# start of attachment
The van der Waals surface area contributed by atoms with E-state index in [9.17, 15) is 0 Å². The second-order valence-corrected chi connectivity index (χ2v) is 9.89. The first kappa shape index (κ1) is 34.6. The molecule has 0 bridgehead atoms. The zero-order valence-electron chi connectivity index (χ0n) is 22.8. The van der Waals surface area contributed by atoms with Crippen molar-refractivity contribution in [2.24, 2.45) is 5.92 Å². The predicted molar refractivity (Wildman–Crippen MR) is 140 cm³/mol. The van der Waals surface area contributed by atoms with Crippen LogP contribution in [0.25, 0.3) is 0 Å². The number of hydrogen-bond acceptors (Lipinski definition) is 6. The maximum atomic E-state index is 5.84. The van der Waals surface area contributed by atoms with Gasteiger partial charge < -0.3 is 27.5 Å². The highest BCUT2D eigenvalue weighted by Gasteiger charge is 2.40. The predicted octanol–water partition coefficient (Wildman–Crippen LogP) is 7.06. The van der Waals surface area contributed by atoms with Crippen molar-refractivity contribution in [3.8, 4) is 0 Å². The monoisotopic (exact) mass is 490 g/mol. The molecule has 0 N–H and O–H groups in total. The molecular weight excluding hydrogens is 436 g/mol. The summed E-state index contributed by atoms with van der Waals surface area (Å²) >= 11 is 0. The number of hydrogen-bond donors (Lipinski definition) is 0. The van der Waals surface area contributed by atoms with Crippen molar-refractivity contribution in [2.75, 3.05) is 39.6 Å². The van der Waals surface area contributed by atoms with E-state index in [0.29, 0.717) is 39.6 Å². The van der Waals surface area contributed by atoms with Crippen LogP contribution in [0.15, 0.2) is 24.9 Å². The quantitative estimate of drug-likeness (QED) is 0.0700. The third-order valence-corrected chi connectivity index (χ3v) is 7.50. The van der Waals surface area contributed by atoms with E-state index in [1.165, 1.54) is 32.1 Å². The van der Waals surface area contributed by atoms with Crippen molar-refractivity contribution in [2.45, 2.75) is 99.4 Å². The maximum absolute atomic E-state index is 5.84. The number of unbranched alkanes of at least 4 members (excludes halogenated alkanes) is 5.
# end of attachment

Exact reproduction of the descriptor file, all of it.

The van der Waals surface area contributed by atoms with E-state index in [9.17, 15) is 0 Å². The second-order valence-corrected chi connectivity index (χ2v) is 9.89. The first kappa shape index (κ1) is 34.6. The molecule has 0 bridgehead atoms. The zero-order valence-electron chi connectivity index (χ0n) is 22.8. The van der Waals surface area contributed by atoms with Crippen molar-refractivity contribution in [2.24, 2.45) is 5.92 Å². The predicted molar refractivity (Wildman–Crippen MR) is 140 cm³/mol. The van der Waals surface area contributed by atoms with Crippen LogP contribution in [0.25, 0.3) is 0 Å². The number of hydrogen-bond acceptors (Lipinski definition) is 6. The maximum atomic E-state index is 5.84. The van der Waals surface area contributed by atoms with Gasteiger partial charge < -0.3 is 27.5 Å². The highest BCUT2D eigenvalue weighted by Gasteiger charge is 2.40. The predicted octanol–water partition coefficient (Wildman–Crippen LogP) is 7.06. The van der Waals surface area contributed by atoms with Crippen molar-refractivity contribution in [3.8, 4) is 0 Å². The monoisotopic (exact) mass is 490 g/mol. The molecule has 0 N–H and O–H groups in total. The molecular weight excluding hydrogens is 436 g/mol. The summed E-state index contributed by atoms with van der Waals surface area (Å²) >= 11 is 0. The number of hydrogen-bond donors (Lipinski definition) is 0. The van der Waals surface area contributed by atoms with Crippen molar-refractivity contribution in [2.75, 3.05) is 39.6 Å². The van der Waals surface area contributed by atoms with E-state index in [0.29, 0.717) is 39.6 Å². The van der Waals surface area contributed by atoms with Crippen LogP contribution in [0.15, 0.2) is 24.9 Å². The quantitative estimate of drug-likeness (QED) is 0.0700. The third-order valence-corrected chi connectivity index (χ3v) is 7.50. The van der Waals surface area contributed by atoms with E-state index in [1.165, 1.54) is 32.1 Å². The van der Waals surface area contributed by atoms with Crippen molar-refractivity contribution in [2.45, 2.75) is 99.4 Å². The maximum absolute atomic E-state index is 5.84. The number of unbranched alkanes of at least 4 members (excludes halogenated alkanes) is 5.